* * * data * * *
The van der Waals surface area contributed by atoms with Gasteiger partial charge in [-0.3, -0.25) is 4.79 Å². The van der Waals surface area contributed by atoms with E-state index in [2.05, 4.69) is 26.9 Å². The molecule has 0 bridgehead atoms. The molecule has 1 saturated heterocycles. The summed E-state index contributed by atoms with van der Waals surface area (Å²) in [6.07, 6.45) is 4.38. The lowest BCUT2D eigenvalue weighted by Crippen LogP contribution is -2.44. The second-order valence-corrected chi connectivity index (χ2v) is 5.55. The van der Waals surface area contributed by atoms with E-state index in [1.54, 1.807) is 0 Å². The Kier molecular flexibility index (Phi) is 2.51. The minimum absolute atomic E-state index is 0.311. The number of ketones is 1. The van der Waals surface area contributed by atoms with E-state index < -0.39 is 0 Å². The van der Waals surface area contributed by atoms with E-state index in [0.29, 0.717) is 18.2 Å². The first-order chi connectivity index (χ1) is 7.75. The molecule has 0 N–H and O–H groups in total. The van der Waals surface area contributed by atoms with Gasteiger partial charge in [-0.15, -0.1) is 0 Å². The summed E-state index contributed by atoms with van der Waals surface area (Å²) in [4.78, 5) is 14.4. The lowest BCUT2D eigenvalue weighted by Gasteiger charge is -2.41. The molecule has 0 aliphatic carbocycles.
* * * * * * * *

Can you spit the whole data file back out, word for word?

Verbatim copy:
The van der Waals surface area contributed by atoms with Gasteiger partial charge in [-0.3, -0.25) is 4.79 Å². The van der Waals surface area contributed by atoms with E-state index in [2.05, 4.69) is 26.9 Å². The molecule has 0 bridgehead atoms. The molecule has 1 saturated heterocycles. The summed E-state index contributed by atoms with van der Waals surface area (Å²) in [6.07, 6.45) is 4.38. The lowest BCUT2D eigenvalue weighted by Crippen LogP contribution is -2.44. The second-order valence-corrected chi connectivity index (χ2v) is 5.55. The van der Waals surface area contributed by atoms with E-state index in [1.54, 1.807) is 0 Å². The Kier molecular flexibility index (Phi) is 2.51. The minimum absolute atomic E-state index is 0.311. The number of ketones is 1. The van der Waals surface area contributed by atoms with E-state index < -0.39 is 0 Å². The van der Waals surface area contributed by atoms with E-state index in [0.29, 0.717) is 18.2 Å². The first-order chi connectivity index (χ1) is 7.75. The molecule has 0 N–H and O–H groups in total. The van der Waals surface area contributed by atoms with Gasteiger partial charge in [-0.15, -0.1) is 0 Å². The summed E-state index contributed by atoms with van der Waals surface area (Å²) in [4.78, 5) is 14.4. The lowest BCUT2D eigenvalue weighted by Gasteiger charge is -2.41. The molecule has 0 aliphatic carbocycles.